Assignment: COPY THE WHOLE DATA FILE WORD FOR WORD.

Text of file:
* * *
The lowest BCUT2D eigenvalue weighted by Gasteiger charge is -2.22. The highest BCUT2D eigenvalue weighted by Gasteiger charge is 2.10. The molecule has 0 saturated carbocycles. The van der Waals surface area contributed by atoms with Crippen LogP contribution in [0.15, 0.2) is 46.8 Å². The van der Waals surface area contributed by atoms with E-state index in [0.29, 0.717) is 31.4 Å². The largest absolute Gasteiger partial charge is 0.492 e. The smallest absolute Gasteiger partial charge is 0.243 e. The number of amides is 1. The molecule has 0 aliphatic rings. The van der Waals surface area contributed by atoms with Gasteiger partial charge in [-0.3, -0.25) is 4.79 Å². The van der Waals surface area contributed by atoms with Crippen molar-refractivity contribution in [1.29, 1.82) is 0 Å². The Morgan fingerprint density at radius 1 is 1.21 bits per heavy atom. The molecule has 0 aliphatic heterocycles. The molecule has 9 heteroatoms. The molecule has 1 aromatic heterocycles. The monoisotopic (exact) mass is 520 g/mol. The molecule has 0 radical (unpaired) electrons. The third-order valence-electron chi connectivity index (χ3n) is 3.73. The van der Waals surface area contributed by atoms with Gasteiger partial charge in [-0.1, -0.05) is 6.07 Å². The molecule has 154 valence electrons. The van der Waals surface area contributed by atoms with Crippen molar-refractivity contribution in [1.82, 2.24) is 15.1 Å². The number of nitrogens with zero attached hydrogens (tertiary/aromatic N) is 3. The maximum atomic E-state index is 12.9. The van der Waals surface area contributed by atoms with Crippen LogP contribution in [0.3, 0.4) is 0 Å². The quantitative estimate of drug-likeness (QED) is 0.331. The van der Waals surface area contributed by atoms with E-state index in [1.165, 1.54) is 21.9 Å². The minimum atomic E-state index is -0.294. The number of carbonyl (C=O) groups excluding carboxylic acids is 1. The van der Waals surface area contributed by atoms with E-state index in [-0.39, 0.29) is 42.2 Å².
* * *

The lowest BCUT2D eigenvalue weighted by Gasteiger charge is -2.22. The highest BCUT2D eigenvalue weighted by Gasteiger charge is 2.10. The molecule has 0 saturated carbocycles. The van der Waals surface area contributed by atoms with Crippen LogP contribution in [0.15, 0.2) is 46.8 Å². The van der Waals surface area contributed by atoms with E-state index in [0.29, 0.717) is 31.4 Å². The largest absolute Gasteiger partial charge is 0.492 e. The smallest absolute Gasteiger partial charge is 0.243 e. The number of amides is 1. The molecule has 0 aliphatic rings. The van der Waals surface area contributed by atoms with Gasteiger partial charge in [-0.3, -0.25) is 4.79 Å². The van der Waals surface area contributed by atoms with Crippen molar-refractivity contribution in [1.29, 1.82) is 0 Å². The Morgan fingerprint density at radius 1 is 1.21 bits per heavy atom. The molecule has 0 aliphatic heterocycles. The molecule has 9 heteroatoms. The molecule has 1 aromatic heterocycles. The monoisotopic (exact) mass is 520 g/mol. The molecule has 0 radical (unpaired) electrons. The third-order valence-electron chi connectivity index (χ3n) is 3.73. The van der Waals surface area contributed by atoms with Gasteiger partial charge in [-0.1, -0.05) is 6.07 Å². The molecule has 154 valence electrons. The van der Waals surface area contributed by atoms with Crippen molar-refractivity contribution in [1.82, 2.24) is 15.1 Å². The number of nitrogens with zero attached hydrogens (tertiary/aromatic N) is 3. The maximum atomic E-state index is 12.9. The van der Waals surface area contributed by atoms with Crippen LogP contribution in [0.3, 0.4) is 0 Å². The quantitative estimate of drug-likeness (QED) is 0.331. The van der Waals surface area contributed by atoms with E-state index in [1.165, 1.54) is 21.9 Å². The minimum atomic E-state index is -0.294. The number of carbonyl (C=O) groups excluding carboxylic acids is 1. The van der Waals surface area contributed by atoms with E-state index in [-0.39, 0.29) is 42.2 Å².